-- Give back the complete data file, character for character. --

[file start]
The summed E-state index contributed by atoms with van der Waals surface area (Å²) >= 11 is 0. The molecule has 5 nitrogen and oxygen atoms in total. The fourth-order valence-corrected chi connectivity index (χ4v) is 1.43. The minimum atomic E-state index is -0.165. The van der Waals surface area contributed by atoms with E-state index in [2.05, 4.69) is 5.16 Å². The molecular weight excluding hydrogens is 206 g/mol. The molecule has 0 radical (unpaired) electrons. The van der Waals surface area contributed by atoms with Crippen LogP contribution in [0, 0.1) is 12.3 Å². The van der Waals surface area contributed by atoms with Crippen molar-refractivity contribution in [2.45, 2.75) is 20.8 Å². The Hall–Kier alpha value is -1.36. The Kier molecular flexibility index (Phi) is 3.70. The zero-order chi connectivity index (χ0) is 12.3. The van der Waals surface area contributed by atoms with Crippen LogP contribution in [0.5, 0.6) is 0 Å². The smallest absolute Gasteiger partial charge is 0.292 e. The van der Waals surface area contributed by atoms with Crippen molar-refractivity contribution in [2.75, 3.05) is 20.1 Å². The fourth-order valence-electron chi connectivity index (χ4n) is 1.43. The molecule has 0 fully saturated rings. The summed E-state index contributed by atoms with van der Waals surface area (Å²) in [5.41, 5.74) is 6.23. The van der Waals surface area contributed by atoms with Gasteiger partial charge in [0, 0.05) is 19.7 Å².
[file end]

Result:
The summed E-state index contributed by atoms with van der Waals surface area (Å²) >= 11 is 0. The molecule has 5 nitrogen and oxygen atoms in total. The fourth-order valence-corrected chi connectivity index (χ4v) is 1.43. The minimum atomic E-state index is -0.165. The van der Waals surface area contributed by atoms with E-state index in [2.05, 4.69) is 5.16 Å². The molecular weight excluding hydrogens is 206 g/mol. The molecule has 0 radical (unpaired) electrons. The van der Waals surface area contributed by atoms with Crippen LogP contribution in [0, 0.1) is 12.3 Å². The van der Waals surface area contributed by atoms with Crippen molar-refractivity contribution in [2.45, 2.75) is 20.8 Å². The Hall–Kier alpha value is -1.36. The Kier molecular flexibility index (Phi) is 3.70. The zero-order chi connectivity index (χ0) is 12.3. The van der Waals surface area contributed by atoms with Crippen LogP contribution in [0.5, 0.6) is 0 Å². The smallest absolute Gasteiger partial charge is 0.292 e. The van der Waals surface area contributed by atoms with Crippen molar-refractivity contribution in [2.75, 3.05) is 20.1 Å². The fourth-order valence-electron chi connectivity index (χ4n) is 1.43. The molecule has 0 fully saturated rings. The summed E-state index contributed by atoms with van der Waals surface area (Å²) in [5.41, 5.74) is 6.23. The van der Waals surface area contributed by atoms with Gasteiger partial charge in [0, 0.05) is 19.7 Å².